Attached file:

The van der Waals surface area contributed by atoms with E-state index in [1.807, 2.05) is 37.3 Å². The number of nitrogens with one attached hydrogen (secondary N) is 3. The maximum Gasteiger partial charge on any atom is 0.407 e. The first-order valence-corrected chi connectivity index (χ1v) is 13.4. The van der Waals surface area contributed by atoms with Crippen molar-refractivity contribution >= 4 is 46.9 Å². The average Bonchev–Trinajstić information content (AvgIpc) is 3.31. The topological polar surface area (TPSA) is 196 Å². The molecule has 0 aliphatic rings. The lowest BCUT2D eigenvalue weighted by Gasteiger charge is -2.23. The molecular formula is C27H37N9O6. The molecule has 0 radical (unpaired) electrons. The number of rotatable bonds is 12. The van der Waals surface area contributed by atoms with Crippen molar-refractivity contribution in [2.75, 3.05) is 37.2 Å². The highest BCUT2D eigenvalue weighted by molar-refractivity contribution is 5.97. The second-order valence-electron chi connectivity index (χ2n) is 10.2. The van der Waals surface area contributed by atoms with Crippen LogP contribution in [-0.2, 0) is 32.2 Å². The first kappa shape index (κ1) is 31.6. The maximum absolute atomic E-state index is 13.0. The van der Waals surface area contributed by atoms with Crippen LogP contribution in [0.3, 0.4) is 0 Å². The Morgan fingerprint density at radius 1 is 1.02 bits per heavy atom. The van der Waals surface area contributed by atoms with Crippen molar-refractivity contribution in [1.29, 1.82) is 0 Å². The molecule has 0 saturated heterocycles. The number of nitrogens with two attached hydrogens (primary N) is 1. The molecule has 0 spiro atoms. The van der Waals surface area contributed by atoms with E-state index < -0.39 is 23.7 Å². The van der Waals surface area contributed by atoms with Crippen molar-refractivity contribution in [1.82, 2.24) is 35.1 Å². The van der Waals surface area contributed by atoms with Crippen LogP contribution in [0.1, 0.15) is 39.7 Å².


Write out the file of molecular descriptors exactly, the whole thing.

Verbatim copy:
The van der Waals surface area contributed by atoms with E-state index in [1.807, 2.05) is 37.3 Å². The number of nitrogens with one attached hydrogen (secondary N) is 3. The maximum Gasteiger partial charge on any atom is 0.407 e. The first-order valence-corrected chi connectivity index (χ1v) is 13.4. The van der Waals surface area contributed by atoms with Crippen molar-refractivity contribution >= 4 is 46.9 Å². The average Bonchev–Trinajstić information content (AvgIpc) is 3.31. The topological polar surface area (TPSA) is 196 Å². The molecule has 0 aliphatic rings. The lowest BCUT2D eigenvalue weighted by Gasteiger charge is -2.23. The molecular formula is C27H37N9O6. The molecule has 0 radical (unpaired) electrons. The number of rotatable bonds is 12. The van der Waals surface area contributed by atoms with Crippen molar-refractivity contribution in [2.75, 3.05) is 37.2 Å². The highest BCUT2D eigenvalue weighted by molar-refractivity contribution is 5.97. The second-order valence-electron chi connectivity index (χ2n) is 10.2. The van der Waals surface area contributed by atoms with Crippen LogP contribution in [-0.2, 0) is 32.2 Å². The first kappa shape index (κ1) is 31.6. The maximum absolute atomic E-state index is 13.0. The van der Waals surface area contributed by atoms with Crippen LogP contribution in [0.3, 0.4) is 0 Å². The Morgan fingerprint density at radius 1 is 1.02 bits per heavy atom. The van der Waals surface area contributed by atoms with Crippen molar-refractivity contribution in [1.29, 1.82) is 0 Å². The molecule has 0 saturated heterocycles. The number of nitrogens with two attached hydrogens (primary N) is 1. The molecule has 0 spiro atoms. The van der Waals surface area contributed by atoms with E-state index < -0.39 is 23.7 Å². The van der Waals surface area contributed by atoms with Crippen molar-refractivity contribution in [1.82, 2.24) is 35.1 Å². The van der Waals surface area contributed by atoms with Crippen LogP contribution in [0.1, 0.15) is 39.7 Å².